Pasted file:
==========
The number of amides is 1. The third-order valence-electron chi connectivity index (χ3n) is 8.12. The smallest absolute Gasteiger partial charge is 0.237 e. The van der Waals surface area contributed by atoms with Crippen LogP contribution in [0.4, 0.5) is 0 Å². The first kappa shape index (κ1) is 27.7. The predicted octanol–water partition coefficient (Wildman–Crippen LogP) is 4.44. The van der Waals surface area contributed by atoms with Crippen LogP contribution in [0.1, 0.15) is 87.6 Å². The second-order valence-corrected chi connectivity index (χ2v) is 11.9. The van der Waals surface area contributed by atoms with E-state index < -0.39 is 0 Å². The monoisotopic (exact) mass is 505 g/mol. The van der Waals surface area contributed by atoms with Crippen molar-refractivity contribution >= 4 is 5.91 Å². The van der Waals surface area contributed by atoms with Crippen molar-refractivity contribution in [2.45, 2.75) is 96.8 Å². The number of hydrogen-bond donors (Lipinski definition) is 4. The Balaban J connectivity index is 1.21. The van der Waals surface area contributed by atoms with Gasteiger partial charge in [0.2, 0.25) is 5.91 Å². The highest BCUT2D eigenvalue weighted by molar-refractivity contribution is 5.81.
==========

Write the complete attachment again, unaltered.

The number of amides is 1. The third-order valence-electron chi connectivity index (χ3n) is 8.12. The smallest absolute Gasteiger partial charge is 0.237 e. The van der Waals surface area contributed by atoms with Crippen LogP contribution in [0.4, 0.5) is 0 Å². The first kappa shape index (κ1) is 27.7. The predicted octanol–water partition coefficient (Wildman–Crippen LogP) is 4.44. The van der Waals surface area contributed by atoms with Crippen LogP contribution in [0.1, 0.15) is 87.6 Å². The second-order valence-corrected chi connectivity index (χ2v) is 11.9. The van der Waals surface area contributed by atoms with E-state index < -0.39 is 0 Å². The monoisotopic (exact) mass is 505 g/mol. The van der Waals surface area contributed by atoms with Crippen molar-refractivity contribution >= 4 is 5.91 Å². The van der Waals surface area contributed by atoms with Crippen molar-refractivity contribution in [2.45, 2.75) is 96.8 Å². The number of hydrogen-bond donors (Lipinski definition) is 4. The Balaban J connectivity index is 1.21. The van der Waals surface area contributed by atoms with Gasteiger partial charge in [0.2, 0.25) is 5.91 Å². The highest BCUT2D eigenvalue weighted by molar-refractivity contribution is 5.81.